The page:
Turkish NBA player Kanter emerges as major anti-Erdoğan figure
Enes Kanter, the Turkish NBA star viewed as a fugitive by his own country for his membership in an outlawed religious movement, has found political stardom as a leading dissident against Turkish President Recep Tayyip Erdoğan, The Hill said on Friday.
"Standing almost seven feet tall, the Swiss-born Turkish athlete has built himself an impressive contact list of high-profile U.S. politicians and D.C. insiders as he navigates his role as an outspoken critic of Turkish President Recep Tayyip Erdoğan and a defender of human rights," The Hill said.
Kanter is a wanted man in Turkey thanks to his support for the Gülen movement, which the Turkish government blames for the coup attempt in July 2016.
The Boston Celtics centre has called Recep Tayyip Erdoğan the “Hitler of the century,” and his criticism of Turkey has found a ready audience in Washington, where anti-Turkish sentiment is quite common.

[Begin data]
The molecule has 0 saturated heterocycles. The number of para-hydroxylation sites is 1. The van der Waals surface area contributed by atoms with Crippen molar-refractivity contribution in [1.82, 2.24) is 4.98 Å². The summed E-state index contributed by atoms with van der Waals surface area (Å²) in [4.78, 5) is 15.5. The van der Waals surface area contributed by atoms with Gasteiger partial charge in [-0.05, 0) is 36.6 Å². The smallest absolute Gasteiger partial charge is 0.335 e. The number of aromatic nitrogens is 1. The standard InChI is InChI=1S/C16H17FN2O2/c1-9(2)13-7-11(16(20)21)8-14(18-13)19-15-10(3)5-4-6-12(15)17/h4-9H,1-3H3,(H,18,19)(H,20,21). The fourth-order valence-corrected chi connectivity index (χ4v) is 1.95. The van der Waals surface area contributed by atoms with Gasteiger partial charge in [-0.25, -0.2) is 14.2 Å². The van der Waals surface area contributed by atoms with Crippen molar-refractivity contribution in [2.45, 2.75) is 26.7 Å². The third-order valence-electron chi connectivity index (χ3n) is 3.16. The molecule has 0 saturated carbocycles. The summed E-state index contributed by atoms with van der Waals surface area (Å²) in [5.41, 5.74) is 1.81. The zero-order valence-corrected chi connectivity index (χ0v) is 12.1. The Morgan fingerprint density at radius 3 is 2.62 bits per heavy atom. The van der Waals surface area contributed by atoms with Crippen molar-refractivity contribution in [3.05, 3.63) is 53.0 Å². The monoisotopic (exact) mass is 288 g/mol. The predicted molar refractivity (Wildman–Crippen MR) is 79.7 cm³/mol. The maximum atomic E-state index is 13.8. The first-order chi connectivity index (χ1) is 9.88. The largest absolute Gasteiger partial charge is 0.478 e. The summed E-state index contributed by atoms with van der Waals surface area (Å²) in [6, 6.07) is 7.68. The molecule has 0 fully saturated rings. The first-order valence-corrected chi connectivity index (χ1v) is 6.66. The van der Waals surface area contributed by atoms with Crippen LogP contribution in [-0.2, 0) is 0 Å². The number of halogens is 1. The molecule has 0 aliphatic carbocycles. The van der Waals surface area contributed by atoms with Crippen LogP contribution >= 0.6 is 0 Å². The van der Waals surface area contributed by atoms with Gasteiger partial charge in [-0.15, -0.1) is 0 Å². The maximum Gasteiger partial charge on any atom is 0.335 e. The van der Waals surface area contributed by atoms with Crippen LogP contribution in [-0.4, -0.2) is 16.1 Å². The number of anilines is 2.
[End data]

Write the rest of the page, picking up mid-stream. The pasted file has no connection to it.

“I’ve been talking to a lot of congressmen, congresswomen, presidential candidates. So I'm like, you know what, why not just become one?” Kanter said during an interview with The Hill.
Turkey has arrested tens of thousands of alleged followers of the Gülen movement on terrorism charges and closed dozens of media outlets.
Turkey cancelled Kanter's passport in 2017 and has issued a warrant for his arrest on terrorism charges.
"Kanter has since found a welcome audience on Capitol Hill where Congress has struggled to punish Turkey for a number of offenses, including its purchase of Russian weapons system in violation of U.S. sanctions and Erdoğan’s incursion into northeastern Syria against Kurdish forces allied with the U.S. in the fight against ISIS," The Hill said.